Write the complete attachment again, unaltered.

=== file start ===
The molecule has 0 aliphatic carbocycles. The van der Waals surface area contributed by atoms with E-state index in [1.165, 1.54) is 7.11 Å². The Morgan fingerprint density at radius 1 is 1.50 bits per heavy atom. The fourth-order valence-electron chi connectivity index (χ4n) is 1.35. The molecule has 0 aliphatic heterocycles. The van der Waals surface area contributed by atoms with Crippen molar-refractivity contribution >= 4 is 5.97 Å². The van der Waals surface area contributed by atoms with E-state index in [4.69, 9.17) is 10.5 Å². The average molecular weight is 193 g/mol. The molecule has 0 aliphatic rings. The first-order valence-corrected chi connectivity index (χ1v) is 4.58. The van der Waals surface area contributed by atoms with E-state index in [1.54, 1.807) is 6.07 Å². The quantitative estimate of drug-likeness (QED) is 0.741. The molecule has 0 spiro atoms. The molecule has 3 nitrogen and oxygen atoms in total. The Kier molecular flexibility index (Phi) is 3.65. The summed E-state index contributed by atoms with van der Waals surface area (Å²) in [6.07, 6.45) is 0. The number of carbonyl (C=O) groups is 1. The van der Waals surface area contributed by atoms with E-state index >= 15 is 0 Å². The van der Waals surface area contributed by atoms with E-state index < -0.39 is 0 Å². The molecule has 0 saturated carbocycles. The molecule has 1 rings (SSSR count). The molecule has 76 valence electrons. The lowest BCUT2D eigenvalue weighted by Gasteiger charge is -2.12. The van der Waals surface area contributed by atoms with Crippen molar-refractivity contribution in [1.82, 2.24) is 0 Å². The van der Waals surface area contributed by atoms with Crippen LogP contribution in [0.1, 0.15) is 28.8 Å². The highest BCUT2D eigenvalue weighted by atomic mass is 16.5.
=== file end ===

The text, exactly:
The molecule has 0 aliphatic carbocycles. The van der Waals surface area contributed by atoms with E-state index in [1.165, 1.54) is 7.11 Å². The Morgan fingerprint density at radius 1 is 1.50 bits per heavy atom. The fourth-order valence-electron chi connectivity index (χ4n) is 1.35. The molecule has 0 aliphatic heterocycles. The van der Waals surface area contributed by atoms with Crippen molar-refractivity contribution >= 4 is 5.97 Å². The van der Waals surface area contributed by atoms with E-state index in [4.69, 9.17) is 10.5 Å². The average molecular weight is 193 g/mol. The molecule has 0 aliphatic rings. The first-order valence-corrected chi connectivity index (χ1v) is 4.58. The van der Waals surface area contributed by atoms with E-state index in [1.54, 1.807) is 6.07 Å². The quantitative estimate of drug-likeness (QED) is 0.741. The molecule has 0 spiro atoms. The molecule has 3 nitrogen and oxygen atoms in total. The Kier molecular flexibility index (Phi) is 3.65. The summed E-state index contributed by atoms with van der Waals surface area (Å²) in [6.07, 6.45) is 0. The number of carbonyl (C=O) groups is 1. The van der Waals surface area contributed by atoms with E-state index >= 15 is 0 Å². The van der Waals surface area contributed by atoms with E-state index < -0.39 is 0 Å². The molecule has 0 saturated carbocycles. The molecule has 1 rings (SSSR count). The molecule has 76 valence electrons. The lowest BCUT2D eigenvalue weighted by Gasteiger charge is -2.12. The van der Waals surface area contributed by atoms with Crippen molar-refractivity contribution in [1.82, 2.24) is 0 Å². The van der Waals surface area contributed by atoms with Crippen LogP contribution in [0.1, 0.15) is 28.8 Å². The highest BCUT2D eigenvalue weighted by atomic mass is 16.5.